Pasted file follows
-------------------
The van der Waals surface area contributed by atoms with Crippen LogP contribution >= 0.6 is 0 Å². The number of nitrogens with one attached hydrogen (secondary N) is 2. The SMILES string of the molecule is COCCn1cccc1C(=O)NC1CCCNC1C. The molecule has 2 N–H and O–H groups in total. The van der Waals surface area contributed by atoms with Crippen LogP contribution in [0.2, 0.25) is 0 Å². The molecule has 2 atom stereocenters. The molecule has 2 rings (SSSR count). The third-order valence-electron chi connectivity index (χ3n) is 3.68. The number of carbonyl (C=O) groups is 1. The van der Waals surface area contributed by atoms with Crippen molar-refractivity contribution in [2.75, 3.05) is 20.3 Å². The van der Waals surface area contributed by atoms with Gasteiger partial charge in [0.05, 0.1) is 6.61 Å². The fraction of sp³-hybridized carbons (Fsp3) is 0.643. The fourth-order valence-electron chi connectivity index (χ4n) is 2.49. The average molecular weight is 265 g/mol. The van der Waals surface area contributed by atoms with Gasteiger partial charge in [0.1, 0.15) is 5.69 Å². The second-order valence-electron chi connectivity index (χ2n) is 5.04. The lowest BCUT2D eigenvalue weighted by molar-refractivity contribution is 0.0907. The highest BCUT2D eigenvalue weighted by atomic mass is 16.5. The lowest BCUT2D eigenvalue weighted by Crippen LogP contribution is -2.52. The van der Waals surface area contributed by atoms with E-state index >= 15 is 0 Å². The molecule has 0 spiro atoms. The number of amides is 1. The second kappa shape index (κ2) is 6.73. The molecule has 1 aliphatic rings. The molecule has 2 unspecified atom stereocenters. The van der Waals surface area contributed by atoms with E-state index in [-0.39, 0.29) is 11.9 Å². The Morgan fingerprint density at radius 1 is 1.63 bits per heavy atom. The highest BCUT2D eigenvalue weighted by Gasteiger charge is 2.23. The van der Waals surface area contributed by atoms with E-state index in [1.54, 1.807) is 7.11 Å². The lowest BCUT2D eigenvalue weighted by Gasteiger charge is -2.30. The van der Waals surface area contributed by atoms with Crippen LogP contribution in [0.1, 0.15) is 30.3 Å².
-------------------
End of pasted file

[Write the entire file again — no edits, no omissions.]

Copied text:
The van der Waals surface area contributed by atoms with Crippen LogP contribution >= 0.6 is 0 Å². The number of nitrogens with one attached hydrogen (secondary N) is 2. The SMILES string of the molecule is COCCn1cccc1C(=O)NC1CCCNC1C. The molecule has 2 N–H and O–H groups in total. The van der Waals surface area contributed by atoms with Crippen LogP contribution in [0.2, 0.25) is 0 Å². The molecule has 2 atom stereocenters. The molecule has 2 rings (SSSR count). The third-order valence-electron chi connectivity index (χ3n) is 3.68. The number of carbonyl (C=O) groups is 1. The van der Waals surface area contributed by atoms with Crippen molar-refractivity contribution in [2.75, 3.05) is 20.3 Å². The van der Waals surface area contributed by atoms with Gasteiger partial charge in [0.05, 0.1) is 6.61 Å². The fraction of sp³-hybridized carbons (Fsp3) is 0.643. The fourth-order valence-electron chi connectivity index (χ4n) is 2.49. The average molecular weight is 265 g/mol. The van der Waals surface area contributed by atoms with Gasteiger partial charge in [0.1, 0.15) is 5.69 Å². The second-order valence-electron chi connectivity index (χ2n) is 5.04. The lowest BCUT2D eigenvalue weighted by molar-refractivity contribution is 0.0907. The highest BCUT2D eigenvalue weighted by atomic mass is 16.5. The lowest BCUT2D eigenvalue weighted by Crippen LogP contribution is -2.52. The van der Waals surface area contributed by atoms with E-state index >= 15 is 0 Å². The molecule has 0 spiro atoms. The number of amides is 1. The second kappa shape index (κ2) is 6.73. The molecule has 1 aliphatic rings. The molecule has 2 unspecified atom stereocenters. The van der Waals surface area contributed by atoms with E-state index in [-0.39, 0.29) is 11.9 Å². The Morgan fingerprint density at radius 1 is 1.63 bits per heavy atom. The highest BCUT2D eigenvalue weighted by Gasteiger charge is 2.23. The van der Waals surface area contributed by atoms with E-state index in [1.54, 1.807) is 7.11 Å². The lowest BCUT2D eigenvalue weighted by Gasteiger charge is -2.30. The van der Waals surface area contributed by atoms with Crippen LogP contribution in [0.1, 0.15) is 30.3 Å².